Notes From a Road Trip

Posted by By at 23 March, at 07 : 50 AM Print

You can’t look out a window from 30,000 feet and see a flame burning on a wastewater treatment plant in Richmond, Va. I wonder what a wastewater treatment plant would have to burn to make that much flame.

I made that note on a drive last week to Florida, a purpose of which was to gather some photos and maybe contact some people working to get better wages for migrant farm workers. You can’t do either of those things in an airplane at 30,000 feet.

I sleep when I fly. When I drive, I think a lot, and talk to a voice-to-text app to keep notes. Such as, in 2,600 miles of driving, how much construction is putting people to work. I’d prefer putting the money and sweat into laying high speed train track, but …

Trains are in some ways like buses, on which I loved traveling in my younger life. Fellow travelers talk with each other, after a few miles, and there’s a whole country on the other side of the window. It’s always fun to chat about the passing scenery.

The road south, away from the big cities and into the long-needle-pine-lined highways of North Carolina, were decorated with billboards for “JR, the world’s largest cigarette dealer.” And a little farther on, South of the Border, a tourist trap of world renown, a couple inches south of the border between North and South Carolina.

Back in the day, when Interstate 95 was being built and most of it was U.S. 301, it went through the middle of the village, between kids rides and T-shirt shops, a “Reptile Lagoon,” a collection of shops grouped within Fort Pedro, and an assortment of restaurants. Leading to it, from both directions, were a string of billboards, with “Pedro Says,” enticements.

“You never sausage a place,” says one.

Or simply “Hi!” from the only Pedro billboard mounted on a 100-foot-high post.

Then there it is, all yellows and oranges poking out of the almost flat green piedmont, looking stuck in the 1950s. The Interstate screams past it, now, rather than through it, but it’s worth a pause, even if only for a few minutes.

Later, I’m doing 70 and a guy from New York blows by me at a slightly faster rate, reading a paper map the way we used to do in the old days, before GPS. Are there any takers on a bet that if asked he would say texting and driving is a bad thing.

I think most things that are illegal are made that way by old people who can’t do them, and most progress and new inventions are made by young people who haven’t yet learned they can’t do them. The recipe for human progress is to get the oldsters to chill a little, and the youngsters to survive.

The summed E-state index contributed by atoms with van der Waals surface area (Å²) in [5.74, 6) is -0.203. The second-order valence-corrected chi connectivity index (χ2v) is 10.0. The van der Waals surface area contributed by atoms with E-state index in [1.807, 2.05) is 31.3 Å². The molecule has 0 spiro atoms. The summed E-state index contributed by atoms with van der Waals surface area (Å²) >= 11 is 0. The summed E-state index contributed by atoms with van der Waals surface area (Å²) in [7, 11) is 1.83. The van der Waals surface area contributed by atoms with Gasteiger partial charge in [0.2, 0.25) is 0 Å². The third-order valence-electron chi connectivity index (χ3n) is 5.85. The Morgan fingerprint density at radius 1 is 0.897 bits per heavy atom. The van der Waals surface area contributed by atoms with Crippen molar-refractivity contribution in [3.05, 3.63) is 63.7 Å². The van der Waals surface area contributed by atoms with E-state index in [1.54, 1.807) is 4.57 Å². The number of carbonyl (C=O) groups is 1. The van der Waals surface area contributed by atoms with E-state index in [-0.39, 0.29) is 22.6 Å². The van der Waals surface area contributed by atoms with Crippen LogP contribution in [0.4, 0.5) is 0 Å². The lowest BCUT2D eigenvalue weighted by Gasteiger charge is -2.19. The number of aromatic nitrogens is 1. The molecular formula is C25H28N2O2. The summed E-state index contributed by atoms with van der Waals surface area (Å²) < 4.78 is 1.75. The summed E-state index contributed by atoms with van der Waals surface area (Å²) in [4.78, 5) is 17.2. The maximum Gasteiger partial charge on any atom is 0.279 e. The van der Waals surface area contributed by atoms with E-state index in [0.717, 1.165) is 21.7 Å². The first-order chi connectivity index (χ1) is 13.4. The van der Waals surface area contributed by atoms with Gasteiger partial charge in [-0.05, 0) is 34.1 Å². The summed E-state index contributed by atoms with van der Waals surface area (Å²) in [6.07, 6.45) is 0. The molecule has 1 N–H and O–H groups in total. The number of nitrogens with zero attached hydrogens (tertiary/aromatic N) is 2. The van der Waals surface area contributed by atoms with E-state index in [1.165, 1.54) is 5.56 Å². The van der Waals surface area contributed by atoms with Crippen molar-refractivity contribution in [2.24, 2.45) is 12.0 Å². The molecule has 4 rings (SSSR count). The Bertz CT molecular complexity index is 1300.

On the radio, a university history professor from Mississippi (I didn’t get his name) said his state “receives two dollars from the federal government for every dollar they send up there,” then notes voters in his state will oppose “big government” in November. But he noted many Mississippians will find themselves in a quandary come Nov. 6, when they have to choose between a member of the Mormon church, which they consider to be a cult, and the nation’s first African-American President.

We are indeed, all of us, studies in contradictions, though that is easier to notice on a road trip than when pushing through traffic jams closer to home.

In Georgia, the pine trees began to give way to palms; near Saint Marys, Ga. a billboard stood with a simple question: “Who is John Galt?”

Ayn Rand readers know the answer, and those of a political bent might even think the sign a commentary on the citizens who populate the cities along Florida’s perimeter, beginning a few miles south of the sign.

Even the pavement looks different in Florida. Maybe it’s the water. I was stationed five and-a-half years in Jacksonville, and I recognize the neighborhood names – Norwood, Brentwood, University Boulevard – but not the once familiar neighborhoods, cut as they are by concrete paths that from the air must look like a box of grey ribbon lying tangled atop the city.

The most significant feature of Florida’s terrain is its flatness, only occasionally punctuated by huge mountains of – Trash! Mention “Mount Trashmore” and nearly everyone knows of what you speak. The first time I heard that term was in Virginia Beach, where by the time I was there in the early 1980s, it was the foundation of a huge recreation park, with walking trails and skateboard trails. So Waste Management is building rec area foundations in Florida for future residential developments – recycling it forward, so to speak.

Change is happening all around us, but it’s particularly instructive to go back decades to find, for instance, sand dunes, beyond which young lovers once could go swimming, now privately owned, with wrought iron gates to keep out trespassers.

It was an instructive trip, one I highly recommend.

And there are some things I’d like to dig into a little deeper – that flame in Richmond, for one. And the situation with the farmworkers in southern Florida.

Photo by Bread for the World
This post was written by:
- who has written 169 posts for Rock The Capital
John Messeder is an award winning journalist with more than 35 years experience writing about education, environment and local government issues. He has lived in Maine, Florida, California and Alaska, and, by temporary turns, numerous places in between. John also is an accomplished photographer, and avid hiker, conservationist, oral history buff, and author of several books he has not yet got 'round to writing. He lives in Adams County, Pa., just over a hill from Gettysburg, with his wife and Golden Retriever. He may be contacted at - Email jmesseder

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